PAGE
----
5 Top Tips For UK Expats Getting A Buy To Let Mortgage
You want to invest in the UK: you’re a UK national, this is familiar territory, so it ought to be straightforward – right?
Not necessarily: the regulatory landscape has changed, and there are now fewer lenders working in this market offering really competitive deals.
A specialist broker will steer you around the pitfalls and find you the finance that will make the sums add up for you.
Here are the five top tips from our case files:
1 Get a separate survey and valuation of the property: it's money well-spent
Uncertainty in the market (don’t let’s mention Brexit again) means that no-one’s very clear what a property’s worth.
We’re seeing an increasing number of down-valuations by lenders on the projected rental incomes for proposals we take to them. And the impact on your yield calculations can stall your purchase.
- Obviously you won’t just take an estate agent’s word on the value, but don’t look to Zoopla for verification.
- Criticism of Zoopla’s “secret formula” algorithm for valuations is rife, not least because the “Refine the estimate yourself” functionality allows owners to up-value their own properties.
In this case, the client was making a more realistic estimate than Zoopla. But if you don't have the local knowledge, pay the £400-£1,000 it may cost to have a valuation done by a surveyor qualified to asses rental yields.
You may not like the answer you get, but it will be the answer you need - in order to make the returns add up long-term.
2 Run your own credit report at the outset
This is one that can come back to bite you – particularly for expat clients who’ve been out of the country and assume their record must be clear.
- Not only can lack of activity affect your UK credit rating (keep using a credit card on your UK account).
- You may find an adverse rating lurking there.
3 Tell your broker your long-term plans
They may impact on what you’re seeing as just an isolated financial decision.
- You may just be looking for five or 10-year finance on a BTL.
- But is it possible you might move back to the UK during that time and will want to live in the property?
Some lenders will accommodate that, but we need to know so that we can approach the right lender on your behalf.
4 Give your broker everything
We need to see the whole picture – even though we may not need to give it all to a lender. Your accountant may not understand our process, and things may have changed since you last needed to access finance.
In the current regulatory climate, underwriters are inquisitive about everything.
- Be upfront with us about debt.
- Be prepared to provide details about the source of your deposit.
(It’s perfectly acceptable for it to come from India. But you may need to provide a few months’ statements on your Indian bank account.)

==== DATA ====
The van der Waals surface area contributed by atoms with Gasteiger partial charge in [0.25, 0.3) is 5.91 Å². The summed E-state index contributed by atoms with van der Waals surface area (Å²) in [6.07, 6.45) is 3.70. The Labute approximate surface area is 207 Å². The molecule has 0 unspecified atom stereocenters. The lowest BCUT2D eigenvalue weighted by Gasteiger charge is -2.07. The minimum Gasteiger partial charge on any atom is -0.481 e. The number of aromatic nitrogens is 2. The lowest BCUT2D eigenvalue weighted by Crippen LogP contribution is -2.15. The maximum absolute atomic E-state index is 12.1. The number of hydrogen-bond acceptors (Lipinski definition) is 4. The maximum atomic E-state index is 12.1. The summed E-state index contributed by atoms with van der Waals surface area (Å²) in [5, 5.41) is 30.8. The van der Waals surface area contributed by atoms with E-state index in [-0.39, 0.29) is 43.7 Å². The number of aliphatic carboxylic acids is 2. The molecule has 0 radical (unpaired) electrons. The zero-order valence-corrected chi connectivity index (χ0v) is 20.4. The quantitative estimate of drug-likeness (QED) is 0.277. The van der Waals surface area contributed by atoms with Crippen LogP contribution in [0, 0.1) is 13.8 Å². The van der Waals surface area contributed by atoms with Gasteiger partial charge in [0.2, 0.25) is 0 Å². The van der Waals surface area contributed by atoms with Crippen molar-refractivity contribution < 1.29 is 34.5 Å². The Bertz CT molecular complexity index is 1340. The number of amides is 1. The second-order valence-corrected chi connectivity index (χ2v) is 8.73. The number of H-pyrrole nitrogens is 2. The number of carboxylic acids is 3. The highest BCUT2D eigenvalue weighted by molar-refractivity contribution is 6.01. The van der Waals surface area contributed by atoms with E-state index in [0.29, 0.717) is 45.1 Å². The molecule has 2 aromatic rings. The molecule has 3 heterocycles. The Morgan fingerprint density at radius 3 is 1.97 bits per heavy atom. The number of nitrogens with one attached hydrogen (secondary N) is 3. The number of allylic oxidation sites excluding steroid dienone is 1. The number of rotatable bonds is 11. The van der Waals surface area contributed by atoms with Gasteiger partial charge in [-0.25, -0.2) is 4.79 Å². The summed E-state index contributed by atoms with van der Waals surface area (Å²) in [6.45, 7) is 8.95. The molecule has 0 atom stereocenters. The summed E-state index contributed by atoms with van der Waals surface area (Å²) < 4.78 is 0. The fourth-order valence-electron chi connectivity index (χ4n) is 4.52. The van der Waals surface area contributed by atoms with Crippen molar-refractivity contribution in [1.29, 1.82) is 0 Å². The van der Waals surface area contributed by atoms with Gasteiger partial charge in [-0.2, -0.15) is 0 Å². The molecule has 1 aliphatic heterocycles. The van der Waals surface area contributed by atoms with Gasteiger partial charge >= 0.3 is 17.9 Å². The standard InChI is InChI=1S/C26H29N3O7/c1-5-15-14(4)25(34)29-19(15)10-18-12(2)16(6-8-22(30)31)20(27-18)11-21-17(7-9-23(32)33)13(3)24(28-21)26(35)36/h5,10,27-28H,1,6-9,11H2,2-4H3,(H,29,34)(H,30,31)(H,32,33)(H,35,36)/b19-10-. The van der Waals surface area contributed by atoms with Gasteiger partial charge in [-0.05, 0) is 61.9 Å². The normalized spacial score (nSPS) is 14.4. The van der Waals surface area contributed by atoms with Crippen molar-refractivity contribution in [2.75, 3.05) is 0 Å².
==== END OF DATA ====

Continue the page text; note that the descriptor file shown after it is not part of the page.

If you have more than four properties your entire portfolio needs to pass a rental stress test: you can’t just offer your most profitable property as surety.
If you have your portfolio financing on a spreadsheet, your broker loves you:
- We need to know the loan-to-value (LTV) for each property
- And the terms of their financing (for example, are any of them coming to term and may revert to a higher interest rate?)
5 Consider whether you should be using a limited company to manage your property
As a mortgage broker we’re often telling our clients they should get independent financial advice about whether they should be holding their properties within a limited company structure.
We will be working to get you the best deal on terms and rates, but we don’t want you to be ignoring significant tax advantages that could be available.
Get experts to work on finding your finance
Getting the investment mortgage you need when you’re an expat doesn’t have to be a drama – but it is more complex than when you’re a UK resident.
There’s a lot of documentation to be produced, and providing lenders with exactly the information they want (and not a lot of information they could find misleading) with streamline the process.
If you’re starting to look for UK property finance for yourself (or you’re being bombarded with offers from lenders), the first offers you see aren’t necessarily going to be the best ones for you.
Considering the cost of finance over the period of a mortgage term, you definitely want to be considering the widest-possible range of finance options.
We’re experienced expatriate mortgage brokers, and we have contacts with specialist lenders across the whole of the expat lending market. Give us a call, and see what alternatives we can suggest. (there’s no charge for our advice, until you decide to go ahead):
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